Frost cracks and winter damage to trees

Temperature changes and availability of moisture can damage landscape plants during the winter.

I recently traveled up to Cheboygan to see if winter had come to northern Michigan. I brought my cross country skis along, optimistically hoping to find snow. To my amazement, winter found me between Saginaw and Bay City, Mich., with temperatures dropping 11 degrees in less than 30 minutes. I found winter! Wet pavement quickly turned into a glaze of ice on the highway making a mess of my travel plans. Sudden changes from a warm winter’s day to below freezing temperatures can also cause problems for plants in our landscapes.

Winter damage can occur on evergreens during sunny and windy winter days. Plants like rhododendrons and Alberta spruce are susceptible to loss of moisture through their leaves that cannot be replenished once the ground freezes. Damage from desiccated leaves may not show up until early spring, causing dead leaves or leaves with brown margins and tips. This is especially true if soils were dry prior to the ground freezing. We should see less damage from drying out of leaves this year since most areas of the state went into winter with moist soils and have experienced above normal temperatures, keeping soils in many areas from freezing. A check of the East Lansing, Mich. weather station through MSU’s Enviro-weather website shows soil temperatures, at a 2-inch depth, never falling below 32 degrees in the first two weeks of February.

Other types of damage to plants due to quick changes in winter temperatures are frost cracks and sunscald. Frost cracks are vertical cracks in the stems of trees. On sunny days in the winter, bark will warm up, causing cells to expand in the bark and wood directly below the bark. As the sun sets, temperatures drop quickly, causing the bark to cool and contract. The wood under the bark does not cool as quickly, causing the bark to split. Frost cracks may first appear on very young trees that have not developed a thick layer of bark. The south and southwestern side of trees are most susceptible to frost cracks. Once damaged, the injured area can split back open on very cold, winter days. An old sycamore on the MSU campus has a frost crack that opens as wide as a fist in the winter and closes during the summer. This wound may never fully heal and could create an entrance for decay organisms.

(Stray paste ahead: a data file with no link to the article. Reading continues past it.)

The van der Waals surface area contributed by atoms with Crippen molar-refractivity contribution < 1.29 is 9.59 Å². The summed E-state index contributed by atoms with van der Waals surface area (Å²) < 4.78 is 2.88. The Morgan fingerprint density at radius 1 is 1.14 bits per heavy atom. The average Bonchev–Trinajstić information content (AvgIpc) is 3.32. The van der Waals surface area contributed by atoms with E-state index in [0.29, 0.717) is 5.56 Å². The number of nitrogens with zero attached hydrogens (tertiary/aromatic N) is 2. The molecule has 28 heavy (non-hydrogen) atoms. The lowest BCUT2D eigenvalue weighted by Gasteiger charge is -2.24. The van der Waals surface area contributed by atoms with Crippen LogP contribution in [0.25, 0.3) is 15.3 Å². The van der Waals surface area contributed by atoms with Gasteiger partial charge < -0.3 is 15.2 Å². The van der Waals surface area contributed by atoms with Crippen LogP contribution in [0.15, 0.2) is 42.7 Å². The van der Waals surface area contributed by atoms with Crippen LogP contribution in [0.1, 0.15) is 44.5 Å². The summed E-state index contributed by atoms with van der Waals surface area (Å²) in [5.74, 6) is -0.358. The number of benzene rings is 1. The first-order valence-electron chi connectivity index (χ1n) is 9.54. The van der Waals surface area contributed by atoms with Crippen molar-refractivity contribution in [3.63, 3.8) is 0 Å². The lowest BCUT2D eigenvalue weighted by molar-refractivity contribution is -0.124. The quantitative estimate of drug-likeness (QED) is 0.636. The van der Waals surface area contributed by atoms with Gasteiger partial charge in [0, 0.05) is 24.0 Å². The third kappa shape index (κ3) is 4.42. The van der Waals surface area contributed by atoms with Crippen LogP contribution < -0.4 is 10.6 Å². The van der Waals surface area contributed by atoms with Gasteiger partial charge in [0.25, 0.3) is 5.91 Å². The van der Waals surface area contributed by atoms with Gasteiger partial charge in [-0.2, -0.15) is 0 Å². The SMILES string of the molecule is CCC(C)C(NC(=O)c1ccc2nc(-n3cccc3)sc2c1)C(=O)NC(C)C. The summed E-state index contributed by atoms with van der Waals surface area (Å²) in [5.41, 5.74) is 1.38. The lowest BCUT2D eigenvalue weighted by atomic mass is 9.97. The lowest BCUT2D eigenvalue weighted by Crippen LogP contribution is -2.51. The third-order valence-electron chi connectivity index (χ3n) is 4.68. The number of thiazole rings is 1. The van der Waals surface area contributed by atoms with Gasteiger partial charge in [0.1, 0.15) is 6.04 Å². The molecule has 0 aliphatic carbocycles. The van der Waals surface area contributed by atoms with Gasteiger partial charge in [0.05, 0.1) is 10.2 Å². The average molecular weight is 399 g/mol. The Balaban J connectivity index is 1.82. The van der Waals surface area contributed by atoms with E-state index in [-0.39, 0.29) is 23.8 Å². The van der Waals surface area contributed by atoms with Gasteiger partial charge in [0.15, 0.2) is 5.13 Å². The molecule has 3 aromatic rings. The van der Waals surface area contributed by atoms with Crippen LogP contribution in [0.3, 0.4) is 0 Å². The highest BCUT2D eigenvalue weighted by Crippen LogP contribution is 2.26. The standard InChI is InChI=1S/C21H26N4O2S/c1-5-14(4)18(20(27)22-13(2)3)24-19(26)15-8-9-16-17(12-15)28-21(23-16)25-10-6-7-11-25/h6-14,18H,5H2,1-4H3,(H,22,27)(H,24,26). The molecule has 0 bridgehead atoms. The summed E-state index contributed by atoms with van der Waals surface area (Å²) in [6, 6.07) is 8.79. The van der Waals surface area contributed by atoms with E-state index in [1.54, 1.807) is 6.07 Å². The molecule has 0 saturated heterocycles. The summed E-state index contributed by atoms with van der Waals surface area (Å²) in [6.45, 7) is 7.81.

Frost crack damage
Frost crack damage on a tree.

Sunscald is another type of damage that can occur on trees as temperatures drop quickly. Much like frost cracks, it appears on the sunny side of the tree where warm bark may cause cells just under the bark to break dormancy that protects them from the cold. Sunset brings a rapid drop in temperatures, killing these normally dormant cells. Young trees with thin bark are more susceptible to sunscald. Damage from sunscald leaves bark with a sunken appearance where cells have died. Red maples along city streets often have small, oval-shaped dead patches on the trunk that eventually callus over as the tree continues to grow. In extreme cases, large areas of tissue can be damaged under the bark and will show up during the growing season as bark cracks and peels away, leaving wood exposed. Honeylocust, maple, apple, and linden trees are commonly damage by sunscald.

Sunscald damage on tree
Sunscald damage on a tree. Photo credit: William Jacobi, Colorado
State University, Bugwood.org.

Protecting trees from damage is difficult since nature can produce great extremes in temperature and light conditions. Placing thin barked trees out in the open landscape can increase the likelihood of frost cracks and sun scald. Light-colored tree wraps can be used in the winter to help reflect the light off of the bark, reducing the warming of the cells and potential damage. Trunk wraps are only necessary on young, thin barked trees. Tree wrap should be removed in spring to prevent moisture from being trapped under bark which may cause fungal decay. Another way to protect trees with thin bark is to place smaller growing plants nearby that will shade the south side of the tree during the winter months.

For more information on frost cracks and sunscald, see “Bark Splitting on Trees” by the University of Tennessee Extension.

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